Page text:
July 19, 2008

Barloworld dropping team after Tour

cyclingnews.com | Barloworld to end sponsorship after the Tour de France

Barloworld announced they will no longer sponsor their cycling team after the Tour de France ends.

The decision stems from the EPO positive of Moises Dueñas at the Stage 4 time trial.

“To say that we are disappointed would be an understatement. Cycling has been overshadowed for some time with doping issues which have negatively affected the reputation of the sport. Whilst we have continued to operate within this environment we have always made our position clear on drug use and have acted accordingly,” concluded [corporate marketing head Chris] Fisher.

The British company will honor its contractual obligations, but the team's future is murky. Among the riders under contract with the team are Juan Mauricio Soler and Robbie Hunter.

Also:

Team Barloworld | Barloworld reviews further sponsorship

Posted by Frank Steele on July 19, 2008 in Doping, Juan Mauricio Soler, Robbie Hunter, Top Stories | Permalink | Comments (0) | TrackBack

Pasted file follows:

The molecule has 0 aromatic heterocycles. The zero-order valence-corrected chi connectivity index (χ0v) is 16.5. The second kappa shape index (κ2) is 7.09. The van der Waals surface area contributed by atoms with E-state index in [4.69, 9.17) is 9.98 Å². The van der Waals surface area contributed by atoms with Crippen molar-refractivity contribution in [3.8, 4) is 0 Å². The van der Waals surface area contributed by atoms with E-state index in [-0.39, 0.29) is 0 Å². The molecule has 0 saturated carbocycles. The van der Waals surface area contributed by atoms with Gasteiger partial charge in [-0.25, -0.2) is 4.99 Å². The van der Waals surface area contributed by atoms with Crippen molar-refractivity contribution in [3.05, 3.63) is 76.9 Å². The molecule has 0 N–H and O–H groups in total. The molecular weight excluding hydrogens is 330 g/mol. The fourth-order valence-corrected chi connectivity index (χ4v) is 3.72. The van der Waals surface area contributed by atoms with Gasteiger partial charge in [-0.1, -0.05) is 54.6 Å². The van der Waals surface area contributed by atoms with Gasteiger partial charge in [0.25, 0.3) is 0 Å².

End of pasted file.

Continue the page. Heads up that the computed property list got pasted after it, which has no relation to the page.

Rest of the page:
July 29, 2007

Stage 20: Bennati the sprint, Contador the Tour

Lampre's Daniele Bennati disrupted Tom Boonen's leadout train, taking a big pull from Sebastien Rosseler up to victory on the Champs-Elysees.

Boonen was surrounded by the other green jersey hopefuls, and the leadout men were scrambled. Bennati found himself behind Rosseler, pulling hard, with about 250 meters to ride, and when Rosseler pulled off to his left, Bennati had an unimpeded line to the finish, and just hammered. Robbie Hunter went hard up the right, with Hushovd and Zabel in between, but it was Bennati on the line, ahead of Hushovd, Zabel, Hunter, and finally Boonen. It's Bennati's 2nd stage win after Stage 17.

The slight loss of points won't take the green jersey of Boonen's shoulders, so he'll finish in the final points lead with 2 stage wins.

Cadel Evans chose not to go hunting for bonus seconds, and he and Contador finished safely in the peloton, giving 24-year-old Alberto Contador his first overall Tour de France title. It's by far the closest Tour podium in history, eclipsing Stephen Roche's 1987 victory, where the 3rd-place rider, Jean-François Bernard, was 2:13 behind Roche.

Stage results
1) Daniele Bennati, Lampre, Italy, 3:51:03
2) Thor Hushovd, Credit Agricole, Norway, same time
3) Erik Zabel, Milram, Germany, s.t.
4) Robbie Hunter, Barloworld, South Africa, s.t.